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Planet of the Metaphysical Mess

The poor visiting humans spend many episodes trying to figure out what is going on in an alien culture.
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Science fiction authors often start with a very wild premise, and then try to logically work through the consequences of the premise. That's "deduction", and the author writes those consequences into the story. The reader, encountering those consequences over the course of the story, tries to figure out the premise ("induction", rather more difficult). This game between SF authors and readers has been going on since the 1940s or so.

We can now imagine a TV series that capitalizes on that "game", showing us a small crew of human explorers visiting some alien planet, and the aliens are behaving in ways that seem nonsensical, because everything seems to be legal, including murders, rapes, theft, and so on. Each episode might cover one aspect of the nonsense, and when the series ends, the humans have finally figured out why the apparent nonsense actually makes sense.

For these aliens, one of the keys to the nonsense is metaphysical in nature; they have ways of communicating with THEIR dead (referenced as "Ancestors"). Likely they will be shocked to discover humans can't do that. It is important to the structure of the series that the humans not find out about this alien capability for several episodes after the show starts --and a couple episodes might go by after that, in which the humans are trying to convince themselves their discovery is true!

One of the consequences of accepting that discovery, of course, will be human curiosity about dead humans. The aliens can't answer that unless some human is willing to die, of course. There might be more than one episode about this. Anyway, if a death happens (probably unwillingly, so common are deaths in TV shows, although here we have to be careful since the crew of human visitors is small), the result can still be rather unenlightening, as far as the goal of the series is concerned. The aliens could say something like, "Well, the Ancestors told us that the human soul didn't stick around, and likely zipped back to your home planet. This is OUR world, remember?"

The next key directly relates to the first. If you could contact a human Ancestor, and that entity stated it was planning on incarnating into a new human body, would you believe in reincarnation? Well, the aliens don't know anything at all about whether human souls reincarnate or not, but they certainly believe it happens on THEIR world! Not necessarily all the time, though. One metaphysical notion I've never seen explored might be called "soul reproduction". God is NOT involved in this TV series, but we can imagine the alien souls interacting in such a way as to make more souls. Many births on the alien world would be associated with the "new" souls. And even when a reincarnation happens, the soul doesn't remember What Has Gone Before, basically making it equal to a new soul.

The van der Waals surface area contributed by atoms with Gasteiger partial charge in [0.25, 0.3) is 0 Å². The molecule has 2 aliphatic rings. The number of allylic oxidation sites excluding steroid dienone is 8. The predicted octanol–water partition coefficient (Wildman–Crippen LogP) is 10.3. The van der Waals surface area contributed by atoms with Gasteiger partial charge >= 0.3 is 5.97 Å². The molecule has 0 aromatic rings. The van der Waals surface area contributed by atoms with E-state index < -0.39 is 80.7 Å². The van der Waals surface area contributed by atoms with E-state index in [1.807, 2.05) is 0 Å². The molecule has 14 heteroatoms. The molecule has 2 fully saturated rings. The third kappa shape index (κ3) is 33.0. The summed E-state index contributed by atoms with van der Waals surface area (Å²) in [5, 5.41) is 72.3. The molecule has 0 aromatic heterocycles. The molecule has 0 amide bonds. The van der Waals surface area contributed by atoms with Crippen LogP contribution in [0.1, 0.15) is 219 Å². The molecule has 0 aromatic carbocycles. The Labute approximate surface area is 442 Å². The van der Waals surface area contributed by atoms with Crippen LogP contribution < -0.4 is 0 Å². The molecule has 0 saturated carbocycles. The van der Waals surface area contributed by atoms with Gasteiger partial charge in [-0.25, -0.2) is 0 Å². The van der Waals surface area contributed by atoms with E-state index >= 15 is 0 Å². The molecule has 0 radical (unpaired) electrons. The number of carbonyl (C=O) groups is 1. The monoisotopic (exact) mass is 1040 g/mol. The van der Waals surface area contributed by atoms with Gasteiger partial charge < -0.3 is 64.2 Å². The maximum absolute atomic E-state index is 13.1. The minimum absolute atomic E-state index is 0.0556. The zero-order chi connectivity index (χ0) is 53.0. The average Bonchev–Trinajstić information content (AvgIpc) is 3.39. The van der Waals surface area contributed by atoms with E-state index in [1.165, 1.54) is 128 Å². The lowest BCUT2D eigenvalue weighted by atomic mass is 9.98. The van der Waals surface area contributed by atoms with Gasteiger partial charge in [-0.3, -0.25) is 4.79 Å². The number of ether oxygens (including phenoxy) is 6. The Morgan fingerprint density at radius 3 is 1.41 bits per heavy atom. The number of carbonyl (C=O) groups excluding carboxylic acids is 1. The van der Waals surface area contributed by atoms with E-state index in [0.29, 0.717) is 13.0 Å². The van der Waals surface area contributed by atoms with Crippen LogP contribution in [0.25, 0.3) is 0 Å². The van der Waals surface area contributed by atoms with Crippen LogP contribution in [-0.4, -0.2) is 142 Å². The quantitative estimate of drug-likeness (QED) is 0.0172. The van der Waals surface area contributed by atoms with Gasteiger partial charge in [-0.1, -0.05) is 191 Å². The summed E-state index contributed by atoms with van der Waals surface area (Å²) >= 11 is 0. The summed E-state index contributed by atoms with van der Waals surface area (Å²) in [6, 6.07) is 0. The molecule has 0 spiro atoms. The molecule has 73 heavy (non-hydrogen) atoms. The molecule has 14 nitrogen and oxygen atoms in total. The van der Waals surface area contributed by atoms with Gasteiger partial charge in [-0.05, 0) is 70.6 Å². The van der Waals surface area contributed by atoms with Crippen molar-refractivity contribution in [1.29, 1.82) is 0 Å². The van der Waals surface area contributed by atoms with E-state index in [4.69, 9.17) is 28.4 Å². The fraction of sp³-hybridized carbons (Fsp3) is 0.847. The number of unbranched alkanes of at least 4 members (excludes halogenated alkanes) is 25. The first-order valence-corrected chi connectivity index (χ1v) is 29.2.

Now we can imagine some episodes in which a female member of the human crew has become pregnant --will the baby have a human soul or an alien soul (because all the human souls are back at Earth)? For the purposes of the TV show, it might be best if the outcome is left in doubt -- remember that SF has a purpose of getting people to THINK, more than it is about saying, "this is the truth". Also, remember that human pregnancies take 9 months to complete, and we can't expect the series to cover that much time. A miscarriage might be the simplest all-around thing for the TV show to do, here.

So, what IS going in the alien culture, that allows murders, rapes, etc? Well, consider the world from the viewpoint of the Ancestors. It is a playground! Souls are immortal and can't be harmed by any physical thing, see? So, the Ancestors are essentially playing a game. Any of them can incarnate into the world, and make up any rules at all, for interacting with others in the physical world. Game-points are scored or lost not by the rules someone chose, nor by, say, how rich one got, but by how well the person abided by his or her own rules. For example, if someone had a Rule that it was perfectly OK to randomly maim other persons, then if that person happens to become randomly maimed, and complains about it, then that person loses game points.

Simple!

Vernon, Sep 11 2014

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       I could imagine John Travolta wanting to direct and star in it. Not that that's a good thing...
RayfordSteele, Sep 11 2014
  

       Have you been playing EVE by any chance.
Skewed, Sep 11 2014
  

       I've been doing some ADAMS modeling, does that count?
RayfordSteele, Sep 11 2014
  

       [Vernon], have you self-bunned again?
MaxwellBuchanan, Sep 11 2014
  

       [Skewed], no, I've never played EVE, nor studied it.   

       [MaxwellBuchanan], I've never handed out any buns or any fishbones to anyone, including me. The main reason is, if I started, I would feel obliged to read every Idea and vote on it --and I don't have that much free time.
Vernon, Sep 12 2014
  

       'You'll have to hurry. It's almost The Red Hour'.
DrBob, Sep 12 2014
  

       Sadly, what you defined as an alien culture is not SF anymore. Even more sadly, people "understanding it" and "accepting it" is the case today for many non SF readers and SF readers alike.
pashute, Sep 14 2014
  
      
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